June 9, 2023

Work Release Hero

New England Cheats Snowplow GameDeflate-gate is the dominant storyline heading into Super Bowl XLIX which brought to mind another New England Patriot game where there is indisputable video evidence of the New England Patriots gaining an unfair competitive advantage over their opponent.  In December 1982, on a snow covered field, Miami and New England had struggled to a zero-zero tie when late in the game New England’s coach (Ron Meyer) and quarterback (Steve Grogan) encouraged a work release inmate standing on the sidelines to jump on a John Deere 314 tractor with a 4’ brush on the front to brush the snow from the 22 yard line so New England could attempt a game-winning field goal.  Moments later, John Smith kicked the 32-yard game winning field goal from the spot prepared for him by the work release snow plow driver lifting New England to a 3-0 win.  During an interview with NFL Films, Mark Henderson, the work release driver fondly recalled his name up on the Diamond Vision board and “the whole stadium was yelling my name, Henderson, Henderson, Henderson.”


To qualify for work release in Clark County WA, and an opportunity to be a hero (or at least be housed with other inmates working or attending school) you must be able to say each of the following:


  1. I can pay $15 per day (usually want the initial two weeks up front as a $225 payment)
  2. I have maintained the same job for the past two weeks.
  3. I am on payroll and receive a payroll check from which taxes are deducted and my employer pays L & I (labor & industries insurance).
  4. I work at a job within 30 miles of the Clark County Work Release (CCWR) facility located at 5197 NW Lower River Rd. (note: 30 miles as the crow flies, they will work with you if you’re close)
  5. I will be supervised at work at all times (CCWR officials do physical spot checks, so your employer needs to know and be on board with you doing work release).
  6. I work at a fixed location, or at least will be at no more than 3 specific locations each day.
  7. I must pass a drug test upon entry and I recognize that if I fail I go straight to jail to serve my sentence. (note: marijuana use prior to entry will not disqualify you, however you cannot use while you’re in work release and all subsequent drug tests must show a number below your baseline entry number for marijuana – which stays in your system approximately 30 days)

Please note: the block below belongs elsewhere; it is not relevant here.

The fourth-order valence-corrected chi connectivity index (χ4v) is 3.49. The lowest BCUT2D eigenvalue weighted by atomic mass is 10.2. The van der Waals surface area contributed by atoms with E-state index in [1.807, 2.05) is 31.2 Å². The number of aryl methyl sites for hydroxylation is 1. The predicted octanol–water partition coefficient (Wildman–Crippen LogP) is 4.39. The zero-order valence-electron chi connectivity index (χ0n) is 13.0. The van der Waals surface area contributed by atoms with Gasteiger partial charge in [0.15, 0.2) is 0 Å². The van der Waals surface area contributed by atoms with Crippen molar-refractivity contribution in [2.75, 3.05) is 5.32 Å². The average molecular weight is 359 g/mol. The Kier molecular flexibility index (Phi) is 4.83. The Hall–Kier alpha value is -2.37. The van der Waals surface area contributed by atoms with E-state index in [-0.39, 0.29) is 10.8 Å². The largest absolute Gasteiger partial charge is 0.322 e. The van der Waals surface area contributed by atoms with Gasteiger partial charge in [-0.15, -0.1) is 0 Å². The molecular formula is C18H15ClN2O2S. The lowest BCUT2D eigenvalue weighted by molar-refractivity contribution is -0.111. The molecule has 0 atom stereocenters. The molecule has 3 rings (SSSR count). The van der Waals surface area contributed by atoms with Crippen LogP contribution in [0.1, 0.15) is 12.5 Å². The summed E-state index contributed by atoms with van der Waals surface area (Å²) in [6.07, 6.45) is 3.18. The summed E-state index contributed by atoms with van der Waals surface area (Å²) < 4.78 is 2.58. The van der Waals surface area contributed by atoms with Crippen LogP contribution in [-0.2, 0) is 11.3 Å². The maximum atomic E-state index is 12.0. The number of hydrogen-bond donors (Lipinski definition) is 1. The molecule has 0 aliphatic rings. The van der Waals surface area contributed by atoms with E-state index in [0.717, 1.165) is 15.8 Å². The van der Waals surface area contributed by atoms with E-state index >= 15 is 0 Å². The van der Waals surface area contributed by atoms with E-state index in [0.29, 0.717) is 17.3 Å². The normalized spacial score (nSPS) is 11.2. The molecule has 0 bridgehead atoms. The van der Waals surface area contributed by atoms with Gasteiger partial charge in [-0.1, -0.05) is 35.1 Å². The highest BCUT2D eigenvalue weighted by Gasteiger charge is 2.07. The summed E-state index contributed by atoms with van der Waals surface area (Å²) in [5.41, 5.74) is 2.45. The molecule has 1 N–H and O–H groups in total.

8. I must pass a tuberculosis test.
  9. Transportation (one of the following):
    1. I am a licensed driver who owns or has access to a registered and insured vehicle.
    2. I have a licensed driver who is willing to provide me transportation in a registered and insured vehicle.
    3. I am able to ride public transportation to and from my job (note: CCWR provides a shuttle that goes on the hour and drops off on 13th and Broadway and picks up behind the jail, which allows inmates to ride public transportation).
  10. I cannot work seven (7) days in a row.
  11. I cannot work more than sixty (60) hours per week.
  12. I will work at least thirty (30) hours per week (though on a temporary basis CCWR may permit you to work fewer than 30 hours per week).


If the Judge sentences you to work release, you must immediately call Clark County Work Release at 397-2138.  If you qualify work release will advise you when to turn yourself in.  If you do not qualify, work release has to take you to jail, unless the Judge specifies on the Court Order that you can report back to court or turn yourself into jail on a specific date in the future.


If you are a student, you may also qualify for School Release so long as your school is willing to work with CCWR.  Clark College works well except for sex offenses.  Students must provide CCWR with their school schedule and your instructor must sign that you attend each class.


To see a short video by NFL Films about the Snowplow Game, go to: The Snow Plow Game

Or watch a YouTube clip from the original NBC broadcast.


To discuss whether to take your criminal case to trial and/or diversion, work release or other sentencing options please contact one of our experienced attorneys today at 360.696.4495.



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